Non-alcoholically speaking, I drink a lot less lemonade than I used to. I drink mostly water, though I’d like to drink more orange juice.

All in all, the 20-year-old Lee wouldn’t recognize the food and drink habits of the 30-year-old Lee, and that’s entirely for the better. I’ll go to just about any type of restaurant and find a wide selection of appealing options to consider, and I’m comfortable with the quantity, breadth, and quality of what I’m drinking. Good times.

January 24, 2009

Denver in December

Early in December, Lee Sabow and I converged on Denver. The stated purpose of the trip was to finally get a chance to go to Mile High Stadium to see the Broncos at home, but we also spent a good deal of time walking around Denver, eating an excellent dinner, drinking a lot of scotch, seeing a light parade, and eating Mexican food. The weather was beautiful, the company grand, and our parents were kind enough to arrange for chocolate cake and champagne in the hotel room.

But the highlight was, as we expected, the game. On Sunday morning we walked from our hotel over to the stadium, arriving a few hours before game time. We took in the scene in the parking lot, bathing in the sea of blue and (predominantly) orange that was so foreign to those of us used to a sea of Giants, Jets, Seahawks, or Pats gear. We took in the team’s “official” tailgate—the Broncos Barn—where we downed a few beers (Bud rather than Coors, surprisingly), watched the early games on a score of televisions, listened to some live music, feasted on BBQ chicken, failed to win a raffle, and saw a few Broncos cheerleaders perform up close.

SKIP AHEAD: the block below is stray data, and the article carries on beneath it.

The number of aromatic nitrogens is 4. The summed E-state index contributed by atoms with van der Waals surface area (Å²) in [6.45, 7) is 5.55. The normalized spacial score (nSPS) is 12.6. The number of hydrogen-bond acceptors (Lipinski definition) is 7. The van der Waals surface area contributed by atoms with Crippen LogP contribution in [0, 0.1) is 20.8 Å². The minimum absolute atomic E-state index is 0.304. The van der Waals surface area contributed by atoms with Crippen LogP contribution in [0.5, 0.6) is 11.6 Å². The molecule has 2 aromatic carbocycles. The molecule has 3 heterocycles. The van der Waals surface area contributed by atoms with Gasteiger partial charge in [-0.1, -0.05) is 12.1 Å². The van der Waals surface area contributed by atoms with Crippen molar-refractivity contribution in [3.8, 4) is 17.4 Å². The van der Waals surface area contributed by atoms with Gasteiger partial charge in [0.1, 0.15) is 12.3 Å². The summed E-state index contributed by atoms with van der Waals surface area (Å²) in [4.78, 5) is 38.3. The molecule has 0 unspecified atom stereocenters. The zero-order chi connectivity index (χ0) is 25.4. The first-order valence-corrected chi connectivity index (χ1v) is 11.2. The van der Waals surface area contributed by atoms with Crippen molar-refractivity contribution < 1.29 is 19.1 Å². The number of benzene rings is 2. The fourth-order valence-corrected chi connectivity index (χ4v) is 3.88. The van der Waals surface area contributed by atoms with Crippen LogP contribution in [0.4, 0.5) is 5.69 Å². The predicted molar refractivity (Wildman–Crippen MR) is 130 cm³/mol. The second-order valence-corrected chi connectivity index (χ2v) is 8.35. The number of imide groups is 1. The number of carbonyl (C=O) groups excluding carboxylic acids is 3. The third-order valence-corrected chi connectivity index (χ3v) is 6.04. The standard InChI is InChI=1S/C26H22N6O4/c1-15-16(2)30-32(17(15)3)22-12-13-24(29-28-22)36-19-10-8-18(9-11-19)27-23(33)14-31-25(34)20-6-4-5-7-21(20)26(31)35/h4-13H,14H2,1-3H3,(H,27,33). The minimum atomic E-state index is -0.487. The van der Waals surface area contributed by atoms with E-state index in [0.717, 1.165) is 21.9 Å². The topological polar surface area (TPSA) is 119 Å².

We headed into the stadium about an hour before game time. Starting from the south stands, we took our time walking around the lower level of Mile High, watching the Broncos warming up. Eventually we headed up to our seats and settled in for the game. Of course, it wasn’t long before a FG and a Cutler interception put the (heavily favored) Broncos down 10-0 to the hated Chiefs, and we figured we were in for a devastating yet somehow expected disappointment.

With time winding down in the first quarter, seventh-string rookie running back Peyton Hillis capped off an 80-yard drive by rumbling around the left end for 18 yards and a touchdown, and the Broncos were back in the game. Of course, it was only a few minutes later that Hillis would injure himself, and we’d be forced to endure the pain of watching ex-cell-phone-salesman Tatum Bell carry the rock for the home team the rest of the way. The Chiefs answered back with a TD and the Broncos were down 10 once more, until a second 80-yard drive was capped with a 12-yard touchdown pass from Cutler to Brandon Marshall. So halftime rolled around with the good guys down 3, but not out.